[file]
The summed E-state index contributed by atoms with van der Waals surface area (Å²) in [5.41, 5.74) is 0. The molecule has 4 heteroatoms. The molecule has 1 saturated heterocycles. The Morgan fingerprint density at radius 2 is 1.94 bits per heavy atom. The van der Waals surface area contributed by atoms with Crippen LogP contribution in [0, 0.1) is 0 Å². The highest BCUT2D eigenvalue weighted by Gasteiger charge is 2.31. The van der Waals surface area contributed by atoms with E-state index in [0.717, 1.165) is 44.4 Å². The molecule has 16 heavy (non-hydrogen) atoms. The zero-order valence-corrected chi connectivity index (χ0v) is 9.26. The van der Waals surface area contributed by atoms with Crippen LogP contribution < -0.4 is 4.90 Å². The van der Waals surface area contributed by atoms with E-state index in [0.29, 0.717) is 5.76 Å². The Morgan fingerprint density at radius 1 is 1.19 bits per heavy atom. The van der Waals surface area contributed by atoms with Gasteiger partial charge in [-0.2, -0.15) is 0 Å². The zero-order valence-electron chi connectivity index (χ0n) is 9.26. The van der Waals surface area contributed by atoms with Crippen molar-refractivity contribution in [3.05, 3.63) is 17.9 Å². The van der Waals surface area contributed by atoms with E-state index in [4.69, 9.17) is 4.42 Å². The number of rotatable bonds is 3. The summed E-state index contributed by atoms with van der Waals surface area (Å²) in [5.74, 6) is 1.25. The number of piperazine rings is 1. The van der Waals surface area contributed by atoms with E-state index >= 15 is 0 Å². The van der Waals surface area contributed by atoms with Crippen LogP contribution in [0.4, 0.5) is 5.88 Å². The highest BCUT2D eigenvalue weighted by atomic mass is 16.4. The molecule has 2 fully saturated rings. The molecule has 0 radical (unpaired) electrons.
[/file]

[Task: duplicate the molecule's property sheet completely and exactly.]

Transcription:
The summed E-state index contributed by atoms with van der Waals surface area (Å²) in [5.41, 5.74) is 0. The molecule has 4 heteroatoms. The molecule has 1 saturated heterocycles. The Morgan fingerprint density at radius 2 is 1.94 bits per heavy atom. The van der Waals surface area contributed by atoms with Crippen LogP contribution in [0, 0.1) is 0 Å². The highest BCUT2D eigenvalue weighted by Gasteiger charge is 2.31. The van der Waals surface area contributed by atoms with E-state index in [0.717, 1.165) is 44.4 Å². The molecule has 16 heavy (non-hydrogen) atoms. The zero-order valence-corrected chi connectivity index (χ0v) is 9.26. The van der Waals surface area contributed by atoms with Crippen LogP contribution < -0.4 is 4.90 Å². The van der Waals surface area contributed by atoms with E-state index in [0.29, 0.717) is 5.76 Å². The Morgan fingerprint density at radius 1 is 1.19 bits per heavy atom. The van der Waals surface area contributed by atoms with Gasteiger partial charge in [-0.2, -0.15) is 0 Å². The zero-order valence-electron chi connectivity index (χ0n) is 9.26. The van der Waals surface area contributed by atoms with Crippen molar-refractivity contribution in [3.05, 3.63) is 17.9 Å². The van der Waals surface area contributed by atoms with E-state index in [4.69, 9.17) is 4.42 Å². The number of rotatable bonds is 3. The summed E-state index contributed by atoms with van der Waals surface area (Å²) in [5.74, 6) is 1.25. The number of piperazine rings is 1. The van der Waals surface area contributed by atoms with E-state index >= 15 is 0 Å². The van der Waals surface area contributed by atoms with Crippen LogP contribution in [0.4, 0.5) is 5.88 Å². The highest BCUT2D eigenvalue weighted by atomic mass is 16.4. The molecule has 2 fully saturated rings. The molecule has 0 radical (unpaired) electrons.